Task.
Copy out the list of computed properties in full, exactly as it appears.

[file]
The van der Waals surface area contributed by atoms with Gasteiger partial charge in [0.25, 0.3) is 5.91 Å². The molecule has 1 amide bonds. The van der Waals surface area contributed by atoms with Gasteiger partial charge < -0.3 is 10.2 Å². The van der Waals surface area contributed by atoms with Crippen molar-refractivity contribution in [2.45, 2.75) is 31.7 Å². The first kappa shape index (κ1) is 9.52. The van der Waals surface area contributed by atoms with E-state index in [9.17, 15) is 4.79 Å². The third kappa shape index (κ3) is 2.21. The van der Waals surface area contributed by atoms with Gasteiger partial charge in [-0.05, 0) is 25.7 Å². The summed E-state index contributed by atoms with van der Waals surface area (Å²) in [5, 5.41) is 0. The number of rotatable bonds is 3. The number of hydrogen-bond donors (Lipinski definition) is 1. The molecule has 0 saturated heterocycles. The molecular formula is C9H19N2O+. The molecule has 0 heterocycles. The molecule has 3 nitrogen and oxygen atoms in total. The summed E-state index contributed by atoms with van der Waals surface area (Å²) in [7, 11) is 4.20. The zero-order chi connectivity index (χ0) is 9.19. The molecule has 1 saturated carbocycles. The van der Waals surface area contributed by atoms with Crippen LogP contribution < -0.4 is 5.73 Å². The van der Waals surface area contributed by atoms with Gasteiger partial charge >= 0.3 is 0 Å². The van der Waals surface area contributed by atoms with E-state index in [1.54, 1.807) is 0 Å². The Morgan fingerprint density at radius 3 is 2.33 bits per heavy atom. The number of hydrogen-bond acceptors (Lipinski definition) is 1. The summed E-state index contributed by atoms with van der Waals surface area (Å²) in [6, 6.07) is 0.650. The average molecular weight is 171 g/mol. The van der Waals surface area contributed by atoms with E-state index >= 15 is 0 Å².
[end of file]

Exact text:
The van der Waals surface area contributed by atoms with Gasteiger partial charge in [0.25, 0.3) is 5.91 Å². The molecule has 1 amide bonds. The van der Waals surface area contributed by atoms with Gasteiger partial charge < -0.3 is 10.2 Å². The van der Waals surface area contributed by atoms with Crippen molar-refractivity contribution in [2.45, 2.75) is 31.7 Å². The first kappa shape index (κ1) is 9.52. The van der Waals surface area contributed by atoms with E-state index in [9.17, 15) is 4.79 Å². The third kappa shape index (κ3) is 2.21. The van der Waals surface area contributed by atoms with Gasteiger partial charge in [-0.05, 0) is 25.7 Å². The summed E-state index contributed by atoms with van der Waals surface area (Å²) in [5, 5.41) is 0. The number of rotatable bonds is 3. The number of hydrogen-bond donors (Lipinski definition) is 1. The molecule has 0 saturated heterocycles. The molecular formula is C9H19N2O+. The molecule has 0 heterocycles. The molecule has 3 nitrogen and oxygen atoms in total. The summed E-state index contributed by atoms with van der Waals surface area (Å²) in [7, 11) is 4.20. The zero-order chi connectivity index (χ0) is 9.19. The molecule has 1 saturated carbocycles. The van der Waals surface area contributed by atoms with Crippen LogP contribution < -0.4 is 5.73 Å². The van der Waals surface area contributed by atoms with Gasteiger partial charge >= 0.3 is 0 Å². The van der Waals surface area contributed by atoms with E-state index in [1.54, 1.807) is 0 Å². The Morgan fingerprint density at radius 3 is 2.33 bits per heavy atom. The number of hydrogen-bond acceptors (Lipinski definition) is 1. The summed E-state index contributed by atoms with van der Waals surface area (Å²) in [6, 6.07) is 0.650. The average molecular weight is 171 g/mol. The van der Waals surface area contributed by atoms with E-state index >= 15 is 0 Å².